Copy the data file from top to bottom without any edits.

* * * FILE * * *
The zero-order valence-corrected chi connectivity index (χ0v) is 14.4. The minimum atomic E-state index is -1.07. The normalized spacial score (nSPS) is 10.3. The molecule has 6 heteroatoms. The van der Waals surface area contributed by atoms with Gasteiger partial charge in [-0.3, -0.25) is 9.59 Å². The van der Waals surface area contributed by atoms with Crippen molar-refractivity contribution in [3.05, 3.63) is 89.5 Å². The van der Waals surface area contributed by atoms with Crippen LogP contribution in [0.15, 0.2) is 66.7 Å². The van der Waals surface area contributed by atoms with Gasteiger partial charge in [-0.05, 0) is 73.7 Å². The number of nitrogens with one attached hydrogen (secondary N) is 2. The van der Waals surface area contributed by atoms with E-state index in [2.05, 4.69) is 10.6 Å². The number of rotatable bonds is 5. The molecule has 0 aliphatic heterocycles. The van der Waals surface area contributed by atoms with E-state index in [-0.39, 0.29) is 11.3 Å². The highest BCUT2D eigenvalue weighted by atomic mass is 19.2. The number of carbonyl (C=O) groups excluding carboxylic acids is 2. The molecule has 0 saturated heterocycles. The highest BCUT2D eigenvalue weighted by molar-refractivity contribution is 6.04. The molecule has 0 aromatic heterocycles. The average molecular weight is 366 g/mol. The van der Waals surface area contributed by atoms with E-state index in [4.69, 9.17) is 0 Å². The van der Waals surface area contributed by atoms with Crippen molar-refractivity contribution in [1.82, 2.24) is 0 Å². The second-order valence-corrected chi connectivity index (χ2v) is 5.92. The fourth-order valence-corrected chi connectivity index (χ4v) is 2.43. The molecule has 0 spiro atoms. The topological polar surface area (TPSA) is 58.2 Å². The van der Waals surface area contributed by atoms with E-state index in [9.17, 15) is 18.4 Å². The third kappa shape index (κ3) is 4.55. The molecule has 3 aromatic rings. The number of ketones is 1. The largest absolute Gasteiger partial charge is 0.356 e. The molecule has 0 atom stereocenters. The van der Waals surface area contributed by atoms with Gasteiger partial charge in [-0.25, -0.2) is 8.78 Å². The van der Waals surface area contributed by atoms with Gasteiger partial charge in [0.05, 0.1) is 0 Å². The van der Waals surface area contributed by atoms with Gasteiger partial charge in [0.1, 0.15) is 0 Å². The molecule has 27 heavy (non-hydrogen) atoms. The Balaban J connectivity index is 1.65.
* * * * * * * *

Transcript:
The zero-order valence-corrected chi connectivity index (χ0v) is 14.4. The minimum atomic E-state index is -1.07. The normalized spacial score (nSPS) is 10.3. The molecule has 6 heteroatoms. The van der Waals surface area contributed by atoms with Gasteiger partial charge in [-0.3, -0.25) is 9.59 Å². The van der Waals surface area contributed by atoms with Crippen molar-refractivity contribution in [3.05, 3.63) is 89.5 Å². The van der Waals surface area contributed by atoms with Crippen LogP contribution in [0.15, 0.2) is 66.7 Å². The van der Waals surface area contributed by atoms with Gasteiger partial charge in [-0.05, 0) is 73.7 Å². The number of nitrogens with one attached hydrogen (secondary N) is 2. The van der Waals surface area contributed by atoms with E-state index in [2.05, 4.69) is 10.6 Å². The number of rotatable bonds is 5. The molecule has 0 aliphatic heterocycles. The van der Waals surface area contributed by atoms with E-state index in [-0.39, 0.29) is 11.3 Å². The highest BCUT2D eigenvalue weighted by atomic mass is 19.2. The number of carbonyl (C=O) groups excluding carboxylic acids is 2. The molecule has 0 saturated heterocycles. The highest BCUT2D eigenvalue weighted by molar-refractivity contribution is 6.04. The molecule has 0 aromatic heterocycles. The average molecular weight is 366 g/mol. The van der Waals surface area contributed by atoms with E-state index in [4.69, 9.17) is 0 Å². The van der Waals surface area contributed by atoms with Crippen molar-refractivity contribution in [1.82, 2.24) is 0 Å². The second-order valence-corrected chi connectivity index (χ2v) is 5.92. The fourth-order valence-corrected chi connectivity index (χ4v) is 2.43. The molecule has 0 spiro atoms. The topological polar surface area (TPSA) is 58.2 Å². The van der Waals surface area contributed by atoms with E-state index in [9.17, 15) is 18.4 Å². The third kappa shape index (κ3) is 4.55. The molecule has 3 aromatic rings. The number of ketones is 1. The largest absolute Gasteiger partial charge is 0.356 e. The molecule has 0 atom stereocenters. The van der Waals surface area contributed by atoms with Gasteiger partial charge in [-0.25, -0.2) is 8.78 Å². The van der Waals surface area contributed by atoms with Gasteiger partial charge in [0.05, 0.1) is 0 Å². The van der Waals surface area contributed by atoms with Gasteiger partial charge in [0.1, 0.15) is 0 Å². The molecule has 27 heavy (non-hydrogen) atoms. The Balaban J connectivity index is 1.65.